In this way, we can hope that the Mass is truly a glimpse of heaven on earth. This is its beauty.

Wednesday, December 5, 2007

The corruption of power

WE have been amply warned about this danger. Our Lord himself said: “You know that the princes of the Gentiles lord it over them, and they that are greater, exercise power upon them. It shall not be so among you. But whosoever will be the greater among you, let him be your minister. And he that will be first among you, shall be your servant.” (Mt 20,25-27)

We have to understand that any power that we have in this life is always a participation of God’s power. St. Paul said so: “There is no power but from God, and those that are, are ordained of God.” (Rom 13,1)

Though we are always free to use that power as truly our own, it would be very funny to use it as if it is entirely ours, without due reference to God, its source and purpose, and to the others for whom it is used.

And yet that is what we see around quite abundantly. Leaders, political and
even ecclesiastical, many times act out this “lording it over,” eager to dominate and control others, being bossy and even arrogant and insolent.

Because of this error, they open themselves to other irregularities: hypocrisy, greed, lust, envy, hatred, etc. Some even go to the extent of getting detached from reality and lapsing into insanity.

It’s truly painful to see someone who at the beginning of a political career appears meek and then morphs himself through years of wielding power into an insufferable monster, tinkering with morality and getting inured to rational twisting, grand lying, hatching plots and conspiracies.

It’s hard to understand why some leaders act in that ridiculous way. Of course, there are reasons. Like, they have been elected or appointed, have superior qualities, have been born lucky, etc. Outside pressures and temptations are never lacking.

But these cannot misrepresent the truth that any earthly power is from God and has to be used according to God’s will. One’s proper attitude toward power should be that of being a minister, a servant, not the author or owner, much less, a tyrant.

We have to find a continuing way of educating everyone about the nature and purpose of power. We have to actively inculcate the proper attitudes and dispositions, especially rectitude of intention.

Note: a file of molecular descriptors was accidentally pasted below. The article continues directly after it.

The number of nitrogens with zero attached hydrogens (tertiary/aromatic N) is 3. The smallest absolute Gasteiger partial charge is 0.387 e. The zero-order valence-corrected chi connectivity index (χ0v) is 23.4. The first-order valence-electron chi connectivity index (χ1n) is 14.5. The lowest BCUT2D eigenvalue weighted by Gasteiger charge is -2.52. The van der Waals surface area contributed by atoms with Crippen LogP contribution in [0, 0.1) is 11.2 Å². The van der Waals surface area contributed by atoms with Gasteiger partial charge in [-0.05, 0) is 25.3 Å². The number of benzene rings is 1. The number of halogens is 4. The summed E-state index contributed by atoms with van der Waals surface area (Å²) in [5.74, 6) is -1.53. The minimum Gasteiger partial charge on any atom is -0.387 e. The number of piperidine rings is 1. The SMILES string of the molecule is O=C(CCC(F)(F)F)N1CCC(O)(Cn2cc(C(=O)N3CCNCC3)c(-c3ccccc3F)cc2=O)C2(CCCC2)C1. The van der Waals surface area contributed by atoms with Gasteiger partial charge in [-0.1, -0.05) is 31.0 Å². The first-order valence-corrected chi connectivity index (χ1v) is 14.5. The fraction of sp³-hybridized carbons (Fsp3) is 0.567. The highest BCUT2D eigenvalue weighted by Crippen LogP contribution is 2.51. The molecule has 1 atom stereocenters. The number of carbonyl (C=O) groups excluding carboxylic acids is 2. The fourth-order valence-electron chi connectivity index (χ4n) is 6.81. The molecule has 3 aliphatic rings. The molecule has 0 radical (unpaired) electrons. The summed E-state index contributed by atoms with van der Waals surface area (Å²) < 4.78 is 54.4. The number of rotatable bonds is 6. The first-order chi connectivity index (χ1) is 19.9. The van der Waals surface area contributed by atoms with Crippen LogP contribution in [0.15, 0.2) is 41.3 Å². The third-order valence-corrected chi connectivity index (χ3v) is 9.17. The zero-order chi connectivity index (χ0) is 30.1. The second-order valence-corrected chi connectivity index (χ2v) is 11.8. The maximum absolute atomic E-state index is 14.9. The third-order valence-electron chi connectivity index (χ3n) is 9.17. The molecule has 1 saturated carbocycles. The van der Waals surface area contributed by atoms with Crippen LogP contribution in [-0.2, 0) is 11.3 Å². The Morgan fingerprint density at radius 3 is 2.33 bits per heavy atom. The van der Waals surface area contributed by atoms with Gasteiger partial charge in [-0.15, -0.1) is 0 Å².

We have to be aware that we are doing God’s work even as we pursue our earthly activities. These are not purely earthly as in being strictly politics. They can and should be part of God’s designs.

Aside from being competent, we need to be humble always, conscious that we are mere servants and instruments though vested with the dignity of being God’s children. We have to be prudent, more of the spirit than of the flesh and of the world.

We have to continually practice detachment, seeing to it that our heart is fully attuned to God’s will. We should not allow the many privileges and perks given to holders of power to spoil us.

We have to learn to distinguish in the course of using power between what is of absolute value that has to be upheld always, and what is of relative value that can be open to many interpretations and therefore should be respected even as we try to make a consensus.

Problems start when people fail to recognize the source and aim of power, and then develop the corresponding inappropriate attitudes and habits. Worse, without God and on our own, we tend to weave a web of deceit that eventually will incriminate us.

We cannot underestimate the many dangers that threaten the proper use of power. First, we have right now an environment filled with bad examples of how power ought to be used.

There also are serious efforts now to discredit the role of God and of Christian morality in the use of power. The religious dimension is often viewed as irrelevant, an unnecessary burden, a mere luxury that can be discarded anytime.

That’s why we have many reasons to embark on a systematic campaign to clarify the issue on the use of power. This is an urgent call of our times.